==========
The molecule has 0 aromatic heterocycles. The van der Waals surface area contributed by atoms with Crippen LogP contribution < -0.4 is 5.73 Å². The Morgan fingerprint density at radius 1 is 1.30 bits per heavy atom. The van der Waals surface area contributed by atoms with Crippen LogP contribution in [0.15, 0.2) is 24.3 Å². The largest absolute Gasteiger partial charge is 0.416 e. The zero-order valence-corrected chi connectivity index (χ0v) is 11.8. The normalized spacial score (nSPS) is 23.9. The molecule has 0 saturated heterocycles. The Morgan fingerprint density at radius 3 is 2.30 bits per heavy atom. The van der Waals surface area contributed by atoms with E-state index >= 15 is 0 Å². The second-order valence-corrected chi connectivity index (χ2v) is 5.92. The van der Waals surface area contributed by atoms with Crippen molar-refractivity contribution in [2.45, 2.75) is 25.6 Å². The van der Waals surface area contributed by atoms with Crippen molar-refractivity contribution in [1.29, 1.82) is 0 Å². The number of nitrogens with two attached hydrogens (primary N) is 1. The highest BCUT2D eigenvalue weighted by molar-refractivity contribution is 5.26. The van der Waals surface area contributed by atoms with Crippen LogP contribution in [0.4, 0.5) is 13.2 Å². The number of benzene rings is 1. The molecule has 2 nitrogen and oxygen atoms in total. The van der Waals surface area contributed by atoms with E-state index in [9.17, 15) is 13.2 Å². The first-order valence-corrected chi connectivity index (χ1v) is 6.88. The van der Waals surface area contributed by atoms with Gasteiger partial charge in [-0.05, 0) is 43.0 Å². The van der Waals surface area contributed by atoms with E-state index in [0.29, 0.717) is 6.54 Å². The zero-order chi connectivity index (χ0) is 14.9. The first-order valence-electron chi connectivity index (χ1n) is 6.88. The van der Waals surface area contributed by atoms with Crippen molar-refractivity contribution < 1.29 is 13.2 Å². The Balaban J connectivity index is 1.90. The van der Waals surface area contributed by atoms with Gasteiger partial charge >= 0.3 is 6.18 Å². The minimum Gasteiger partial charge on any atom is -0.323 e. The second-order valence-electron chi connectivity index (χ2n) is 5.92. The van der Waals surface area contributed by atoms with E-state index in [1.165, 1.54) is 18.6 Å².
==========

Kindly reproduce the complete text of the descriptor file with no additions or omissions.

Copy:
The molecule has 0 aromatic heterocycles. The van der Waals surface area contributed by atoms with Crippen LogP contribution < -0.4 is 5.73 Å². The Morgan fingerprint density at radius 1 is 1.30 bits per heavy atom. The van der Waals surface area contributed by atoms with Crippen LogP contribution in [0.15, 0.2) is 24.3 Å². The largest absolute Gasteiger partial charge is 0.416 e. The zero-order valence-corrected chi connectivity index (χ0v) is 11.8. The normalized spacial score (nSPS) is 23.9. The molecule has 0 saturated heterocycles. The Morgan fingerprint density at radius 3 is 2.30 bits per heavy atom. The van der Waals surface area contributed by atoms with E-state index >= 15 is 0 Å². The second-order valence-corrected chi connectivity index (χ2v) is 5.92. The van der Waals surface area contributed by atoms with Crippen molar-refractivity contribution in [2.45, 2.75) is 25.6 Å². The van der Waals surface area contributed by atoms with Crippen molar-refractivity contribution in [1.29, 1.82) is 0 Å². The number of nitrogens with two attached hydrogens (primary N) is 1. The highest BCUT2D eigenvalue weighted by molar-refractivity contribution is 5.26. The van der Waals surface area contributed by atoms with Crippen LogP contribution in [0.4, 0.5) is 13.2 Å². The number of benzene rings is 1. The molecule has 2 nitrogen and oxygen atoms in total. The van der Waals surface area contributed by atoms with E-state index in [9.17, 15) is 13.2 Å². The first-order valence-corrected chi connectivity index (χ1v) is 6.88. The van der Waals surface area contributed by atoms with Gasteiger partial charge in [-0.05, 0) is 43.0 Å². The van der Waals surface area contributed by atoms with E-state index in [0.29, 0.717) is 6.54 Å². The zero-order chi connectivity index (χ0) is 14.9. The first-order valence-electron chi connectivity index (χ1n) is 6.88. The van der Waals surface area contributed by atoms with Crippen molar-refractivity contribution < 1.29 is 13.2 Å². The Balaban J connectivity index is 1.90. The van der Waals surface area contributed by atoms with Gasteiger partial charge >= 0.3 is 6.18 Å². The minimum Gasteiger partial charge on any atom is -0.323 e. The second-order valence-electron chi connectivity index (χ2n) is 5.92. The van der Waals surface area contributed by atoms with E-state index in [1.165, 1.54) is 18.6 Å².